We couldn’t say no when we heard their story. There was no one else to help them.

At just four weeks old, three Labrador puppies had nowhere else to turn when their breeder could not pay for the veterinary treatment they needed.

The youngsters, just babies, were suffering from hernias, and the breeder faced having them euthanised because of the cost.

Puppy being held by Blue Cross staff member
Each puppy had a type of hernia that can be easily treated with surgery and can take place at the same time they are neutered.

Fortunately, the trio had been taken to a private veterinary practice that runs a Blue Cross pet care clinic from its premises, and instead of putting the otherwise-healthy puppies to sleep, the breeder agreed to hand them over into the care of our rehoming team.

Hannah Wiltshire, Blue Cross Newport Rehoming Manager, said: “When we heard these three youngsters faced euthanasia if we didn’t step in to help, there was no question.

"Apart from their hernias, they are healthy and happy puppies with so much love to give and will make fantastic family pets.”

Each puppy had a type of hernia that can be easily treated with surgery and can take place at the same time they are neutered.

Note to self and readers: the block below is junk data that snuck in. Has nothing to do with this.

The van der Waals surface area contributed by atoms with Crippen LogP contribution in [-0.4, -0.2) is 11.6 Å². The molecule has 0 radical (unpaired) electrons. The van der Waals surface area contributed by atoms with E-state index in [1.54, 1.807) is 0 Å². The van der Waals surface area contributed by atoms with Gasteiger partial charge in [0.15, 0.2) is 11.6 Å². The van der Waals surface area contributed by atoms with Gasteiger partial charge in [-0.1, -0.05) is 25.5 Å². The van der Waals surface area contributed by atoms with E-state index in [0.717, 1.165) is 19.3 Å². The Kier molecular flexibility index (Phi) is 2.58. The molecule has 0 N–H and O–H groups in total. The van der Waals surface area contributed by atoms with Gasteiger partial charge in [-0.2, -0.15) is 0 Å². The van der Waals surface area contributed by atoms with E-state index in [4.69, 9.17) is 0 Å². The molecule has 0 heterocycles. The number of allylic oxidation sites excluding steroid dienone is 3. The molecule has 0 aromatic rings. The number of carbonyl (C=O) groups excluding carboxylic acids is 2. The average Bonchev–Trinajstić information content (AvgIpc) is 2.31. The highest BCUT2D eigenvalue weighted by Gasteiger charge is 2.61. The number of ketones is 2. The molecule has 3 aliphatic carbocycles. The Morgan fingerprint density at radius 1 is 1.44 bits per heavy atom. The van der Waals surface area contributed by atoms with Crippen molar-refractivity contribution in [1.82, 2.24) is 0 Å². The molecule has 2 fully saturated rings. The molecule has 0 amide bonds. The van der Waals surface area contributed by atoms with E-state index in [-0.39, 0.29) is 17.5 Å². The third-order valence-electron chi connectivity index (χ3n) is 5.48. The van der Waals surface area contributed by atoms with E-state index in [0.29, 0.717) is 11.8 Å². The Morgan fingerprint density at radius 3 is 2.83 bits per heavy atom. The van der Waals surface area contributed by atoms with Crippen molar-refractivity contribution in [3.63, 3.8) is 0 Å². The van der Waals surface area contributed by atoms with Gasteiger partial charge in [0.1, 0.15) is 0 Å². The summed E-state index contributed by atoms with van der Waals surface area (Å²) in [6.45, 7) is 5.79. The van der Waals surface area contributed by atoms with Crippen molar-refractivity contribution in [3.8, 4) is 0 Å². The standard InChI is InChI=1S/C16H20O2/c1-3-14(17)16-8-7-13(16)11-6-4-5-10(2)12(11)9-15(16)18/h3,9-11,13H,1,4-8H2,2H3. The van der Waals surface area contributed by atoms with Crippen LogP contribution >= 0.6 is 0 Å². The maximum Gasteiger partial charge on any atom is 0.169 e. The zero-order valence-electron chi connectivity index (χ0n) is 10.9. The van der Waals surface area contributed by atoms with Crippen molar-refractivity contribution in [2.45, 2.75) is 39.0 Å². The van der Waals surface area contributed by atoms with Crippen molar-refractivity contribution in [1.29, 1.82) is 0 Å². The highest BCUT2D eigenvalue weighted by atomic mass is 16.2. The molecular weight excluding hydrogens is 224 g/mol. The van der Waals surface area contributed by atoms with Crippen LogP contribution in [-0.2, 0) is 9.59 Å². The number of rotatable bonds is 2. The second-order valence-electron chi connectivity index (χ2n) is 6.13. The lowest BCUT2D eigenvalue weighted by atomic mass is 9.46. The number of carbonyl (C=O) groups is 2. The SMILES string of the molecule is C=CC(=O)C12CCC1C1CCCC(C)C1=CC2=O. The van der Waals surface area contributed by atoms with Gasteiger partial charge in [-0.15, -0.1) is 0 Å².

We named the puppies – all boys – Podrick, Gendry and Samwell, after some of the bravest characters from the Game of Thrones smash hit TV series.

As well as looking after the boys during the day while on duty at our Newport centre, Blue Cross Animal Welfare Assistant, Carys Curwood, agreed to foster the trio and took them to her home at the end of each day. Puppies so young need constant care, and these cheeky chaps also needed a watchful eye on them as they enjoyed getting into mischief!

Puppy looking into camera
Once the puppies reached eight weeks old, they each went off to new homes.

Carys said: “When puppies leave their mother too early they can often miss out on learning vital life skills from her, so when pups come into our care it’s up to us to give them as close to that education as we can; whether that’s meeting lots of different people, experiencing the sounds and smells of home, or being introduced to other animals.

“A lot of it is through play, and they wanted to play all the time. They loved my cat and they wanted to play with him too. And they raced up and down the garden with my German shepherd, which was quite a funny sight as they were so small and he is really big!”

Under our guidance and because the three of them had each other to learn from, the puppies grew into confident and happy young dogs.

Once the puppies reached eight weeks old, they each went off to begin their new lives as much-loved family members. Had Blue Cross not been there to take a chance on them, their lives would have been cut short before they had even begun.

Labrador puppy outside looking through tunnel

— Page last updated 24/02/2020